- Is that Rosa Parks in random Twitter user’s baby photo? Tuesday 8:24 PM
- Syracuse students say white supremacist manifesto was AirDropped to them Tuesday 7:44 PM
- Florida woman gets prison time for throwing slushie at Matt Gaetz Tuesday 6:28 PM
- Marie Kondo’s online store slammed for selling clutter-worthy products Tuesday 5:34 PM
- People are rallying against toxic masculinity on International Men’s Day Tuesday 4:42 PM
- Reddit wants to stop its pro-Trump forum from outing the alleged whistleblower Tuesday 3:38 PM
- White woman calls cops on man who said he was visiting aunt with his kids Tuesday 3:12 PM
- ‘The Stranded’ is a flawed yet addictive blend of ‘Degrassi’ and ‘Lost’ Tuesday 2:45 PM
- The ‘gonna tell my kids’ meme is revisionist history at its most absurd Tuesday 2:24 PM
- Redditor asks former burglars to give home security tips Tuesday 2:18 PM
- Facebook-Breitbart partnership under fire in wake of new Stephen Miller emails Tuesday 2:00 PM
- John Krasinski under fire after praising the CIA Tuesday 1:46 PM
- Conservatives melt down after Chick-fil-A says it will stop donating to anti-LGBTQ orgs Tuesday 1:33 PM
- ‘Honey Boy’ is an experimental look at channeling trauma Tuesday 1:28 PM
- Disney+ now allows users to resume and restart content Tuesday 11:42 AM
Rebellious teens can change the world. When you hit that age where nobody can tell you anything, it’s volatile. You’re ready to fly, to break free of parents, school, whatever is constraining you. There are stumbles along the way. You’re often too stubborn to anticipate them. Maybe you radicalize because your family’s religious commitment isn’t as strong as yours. Maybe you turn to the Islamic State or another extremist group to find camaraderie. That’s the basis for Netflix’s unique coming-of-age story Layla M.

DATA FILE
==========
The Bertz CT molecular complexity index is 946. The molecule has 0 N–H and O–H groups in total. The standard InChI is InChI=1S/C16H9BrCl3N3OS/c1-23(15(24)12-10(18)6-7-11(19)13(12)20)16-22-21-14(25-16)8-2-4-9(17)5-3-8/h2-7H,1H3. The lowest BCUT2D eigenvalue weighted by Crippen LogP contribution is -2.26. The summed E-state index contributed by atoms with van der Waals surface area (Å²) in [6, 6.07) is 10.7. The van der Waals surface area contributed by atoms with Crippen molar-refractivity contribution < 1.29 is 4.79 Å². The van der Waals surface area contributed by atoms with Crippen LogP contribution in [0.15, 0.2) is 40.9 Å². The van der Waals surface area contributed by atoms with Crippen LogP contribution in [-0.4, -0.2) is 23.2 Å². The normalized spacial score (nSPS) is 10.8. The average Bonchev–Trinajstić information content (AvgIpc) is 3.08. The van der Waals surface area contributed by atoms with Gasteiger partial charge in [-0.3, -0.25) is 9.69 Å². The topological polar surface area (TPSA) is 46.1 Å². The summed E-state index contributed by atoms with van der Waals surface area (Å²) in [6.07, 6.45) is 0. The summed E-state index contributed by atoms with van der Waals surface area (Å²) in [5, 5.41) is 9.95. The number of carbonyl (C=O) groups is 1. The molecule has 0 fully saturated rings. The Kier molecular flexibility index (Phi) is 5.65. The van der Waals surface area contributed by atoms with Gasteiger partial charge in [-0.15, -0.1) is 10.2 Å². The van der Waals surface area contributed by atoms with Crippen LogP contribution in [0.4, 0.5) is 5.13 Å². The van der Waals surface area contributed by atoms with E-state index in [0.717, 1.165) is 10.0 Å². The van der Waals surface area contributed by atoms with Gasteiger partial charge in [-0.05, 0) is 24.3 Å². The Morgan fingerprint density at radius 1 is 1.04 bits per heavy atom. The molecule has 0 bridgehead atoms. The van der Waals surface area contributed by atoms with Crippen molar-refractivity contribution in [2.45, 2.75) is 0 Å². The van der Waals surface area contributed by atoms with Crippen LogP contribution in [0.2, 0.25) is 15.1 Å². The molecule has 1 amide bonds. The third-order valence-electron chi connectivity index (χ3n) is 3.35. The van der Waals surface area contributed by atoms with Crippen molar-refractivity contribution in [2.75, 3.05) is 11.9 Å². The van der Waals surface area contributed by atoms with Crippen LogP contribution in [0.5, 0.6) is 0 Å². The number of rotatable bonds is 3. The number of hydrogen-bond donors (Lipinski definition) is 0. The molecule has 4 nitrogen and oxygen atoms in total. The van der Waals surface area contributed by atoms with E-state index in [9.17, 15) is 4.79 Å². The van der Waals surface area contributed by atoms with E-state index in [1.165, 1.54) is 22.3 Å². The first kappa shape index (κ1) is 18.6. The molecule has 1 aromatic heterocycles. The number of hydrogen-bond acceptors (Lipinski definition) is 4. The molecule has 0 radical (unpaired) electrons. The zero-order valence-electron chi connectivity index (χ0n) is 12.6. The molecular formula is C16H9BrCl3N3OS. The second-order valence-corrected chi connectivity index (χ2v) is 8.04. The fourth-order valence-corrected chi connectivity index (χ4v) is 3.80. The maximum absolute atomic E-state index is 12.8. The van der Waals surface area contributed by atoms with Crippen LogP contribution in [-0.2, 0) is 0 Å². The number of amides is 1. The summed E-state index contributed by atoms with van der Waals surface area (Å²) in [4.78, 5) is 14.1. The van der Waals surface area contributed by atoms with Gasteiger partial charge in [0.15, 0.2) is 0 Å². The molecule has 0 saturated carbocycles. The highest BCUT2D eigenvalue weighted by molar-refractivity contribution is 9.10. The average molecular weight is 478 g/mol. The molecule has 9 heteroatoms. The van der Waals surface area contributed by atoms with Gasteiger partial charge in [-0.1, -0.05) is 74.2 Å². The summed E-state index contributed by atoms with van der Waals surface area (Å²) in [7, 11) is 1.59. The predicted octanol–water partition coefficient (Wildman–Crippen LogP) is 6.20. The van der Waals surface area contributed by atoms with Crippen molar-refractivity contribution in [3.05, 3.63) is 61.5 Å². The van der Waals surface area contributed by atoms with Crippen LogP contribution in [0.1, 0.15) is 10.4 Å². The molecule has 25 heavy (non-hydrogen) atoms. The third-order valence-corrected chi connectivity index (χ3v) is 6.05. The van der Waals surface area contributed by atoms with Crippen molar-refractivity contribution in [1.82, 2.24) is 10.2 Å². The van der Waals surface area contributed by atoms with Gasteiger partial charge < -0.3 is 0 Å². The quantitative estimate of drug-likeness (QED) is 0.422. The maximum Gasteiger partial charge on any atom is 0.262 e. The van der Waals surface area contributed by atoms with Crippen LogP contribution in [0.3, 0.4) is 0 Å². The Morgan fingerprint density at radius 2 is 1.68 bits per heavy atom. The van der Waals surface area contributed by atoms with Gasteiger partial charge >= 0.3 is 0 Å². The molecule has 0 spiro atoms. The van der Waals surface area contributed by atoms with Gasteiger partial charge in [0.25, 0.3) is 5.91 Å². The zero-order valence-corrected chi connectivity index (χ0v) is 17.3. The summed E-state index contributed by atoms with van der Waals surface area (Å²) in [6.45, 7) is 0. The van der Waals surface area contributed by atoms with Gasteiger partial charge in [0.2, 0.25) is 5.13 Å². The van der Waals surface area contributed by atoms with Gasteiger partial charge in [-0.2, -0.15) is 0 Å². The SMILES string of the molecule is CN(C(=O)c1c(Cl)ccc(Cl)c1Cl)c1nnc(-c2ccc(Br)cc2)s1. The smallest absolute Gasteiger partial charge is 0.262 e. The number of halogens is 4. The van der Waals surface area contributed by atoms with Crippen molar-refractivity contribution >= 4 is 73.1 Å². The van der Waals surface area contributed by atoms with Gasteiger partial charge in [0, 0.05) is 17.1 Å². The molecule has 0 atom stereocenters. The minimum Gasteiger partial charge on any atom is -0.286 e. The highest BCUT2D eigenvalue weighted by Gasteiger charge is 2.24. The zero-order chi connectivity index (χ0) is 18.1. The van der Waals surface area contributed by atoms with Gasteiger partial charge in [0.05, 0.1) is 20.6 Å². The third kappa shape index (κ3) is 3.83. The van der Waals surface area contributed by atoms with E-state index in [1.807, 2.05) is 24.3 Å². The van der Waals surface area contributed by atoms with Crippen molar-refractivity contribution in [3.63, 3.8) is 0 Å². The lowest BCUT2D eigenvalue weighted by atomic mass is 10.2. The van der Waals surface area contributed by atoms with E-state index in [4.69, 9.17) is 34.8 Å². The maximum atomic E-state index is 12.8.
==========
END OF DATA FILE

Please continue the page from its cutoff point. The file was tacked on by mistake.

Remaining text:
Mijke de Jong’s film (he directs and co-wrote the script with Jan Eilander) is provocative. It is also frustrating. Nora El Koussour plays Layla, a Dutch-Moroccan teenager starting to stretch her wings. Netflix acquired the international rights to the Dutch film after it stunned at the Toronto International Film Festival last year.
Layla questions the beliefs of her parents for not quite lining up with hers. She goes to protests with her brother. Finally, Layla has enough and leaves home, ready to live her life the way she sees fit. Layla’s story goes to places we don’t see often in films, but her story begins in an all too familiar place. The film opens in Amsterdam with Layla refereeing a soccer match and having her calls derided by the players and other officials. Unsurprisingly, they’re all men. At home Layla clashes most with her father. Later, Layla’s husband makes it clear that they are not on equal standing in their relationship.
As Layla’s journey takes her from living at home to relocating with her new husband to Jordan and joining a terrorist cell, her mistakes become increasingly clear. Seeing a woman systemically minimized by the men in her life is a harsh reminder of how much progress is left to attain in the world. This is the heart of Layla’s story and the source of the movie’s strengths. Layla M.‘s strongest themes are its most subtle. De Jong doesn’t browbeat the audience with moral righteousness. The film is told almost exclusively through Layla’s perspective, so we feel the weight of the injustices against her. It’s a stark reminder that some of the worst choices we can come from universal places of injustice and alienation.
At just under 100 minutes, Layla M. feels like it’s just getting revved up when it stops. The closing credit text explains the difficulty faced by people who want to leave the Islamic State and return home. But the movie spends all of its time building up to Layla’s decision. It feels like we’re only halfway through the story. What’s a story about someone’s fall without see the attempt to pick themselves up? Despite the harsh ending, Layla M. is still a movie worth checking out. Anything that makes us more empathetic toward each other is worthy of your time.
Still not sure what to watch on Netflix? Here are our guides for the absolute best movies on Netflix, must-see Netflix original series and movies, and the comedy specials guaranteed to make you laugh.
Eddie Strait is a member of the Austin Film Critic Association. His reviews focus primarily on streaming entertainment, with an emphasis on Netflix, Hulu, Amazon Prime, and other on-demand services.